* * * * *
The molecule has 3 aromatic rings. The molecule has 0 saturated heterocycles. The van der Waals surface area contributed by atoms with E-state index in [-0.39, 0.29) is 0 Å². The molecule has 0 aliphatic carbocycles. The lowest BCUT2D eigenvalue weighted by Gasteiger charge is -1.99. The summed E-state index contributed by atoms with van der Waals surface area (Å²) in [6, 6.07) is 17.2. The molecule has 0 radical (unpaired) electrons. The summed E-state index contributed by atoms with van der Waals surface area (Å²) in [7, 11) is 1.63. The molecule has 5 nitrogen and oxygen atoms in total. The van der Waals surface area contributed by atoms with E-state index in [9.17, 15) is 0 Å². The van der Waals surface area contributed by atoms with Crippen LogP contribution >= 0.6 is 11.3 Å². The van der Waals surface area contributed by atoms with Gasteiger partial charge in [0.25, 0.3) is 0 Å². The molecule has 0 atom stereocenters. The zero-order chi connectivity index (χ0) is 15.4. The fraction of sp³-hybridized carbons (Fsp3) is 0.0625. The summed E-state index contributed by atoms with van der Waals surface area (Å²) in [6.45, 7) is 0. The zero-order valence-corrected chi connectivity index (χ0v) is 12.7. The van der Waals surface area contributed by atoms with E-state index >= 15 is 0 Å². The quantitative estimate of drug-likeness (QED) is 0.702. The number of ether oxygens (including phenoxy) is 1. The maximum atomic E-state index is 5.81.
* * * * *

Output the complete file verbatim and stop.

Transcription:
The molecule has 3 aromatic rings. The molecule has 0 saturated heterocycles. The van der Waals surface area contributed by atoms with E-state index in [-0.39, 0.29) is 0 Å². The molecule has 0 aliphatic carbocycles. The lowest BCUT2D eigenvalue weighted by Gasteiger charge is -1.99. The summed E-state index contributed by atoms with van der Waals surface area (Å²) in [6, 6.07) is 17.2. The molecule has 0 radical (unpaired) electrons. The summed E-state index contributed by atoms with van der Waals surface area (Å²) in [7, 11) is 1.63. The molecule has 5 nitrogen and oxygen atoms in total. The van der Waals surface area contributed by atoms with E-state index in [9.17, 15) is 0 Å². The van der Waals surface area contributed by atoms with Crippen LogP contribution >= 0.6 is 11.3 Å². The van der Waals surface area contributed by atoms with Gasteiger partial charge in [0.25, 0.3) is 0 Å². The molecule has 0 atom stereocenters. The zero-order chi connectivity index (χ0) is 15.4. The fraction of sp³-hybridized carbons (Fsp3) is 0.0625. The summed E-state index contributed by atoms with van der Waals surface area (Å²) in [6.45, 7) is 0. The zero-order valence-corrected chi connectivity index (χ0v) is 12.7. The van der Waals surface area contributed by atoms with E-state index >= 15 is 0 Å². The quantitative estimate of drug-likeness (QED) is 0.702. The number of ether oxygens (including phenoxy) is 1. The maximum atomic E-state index is 5.81.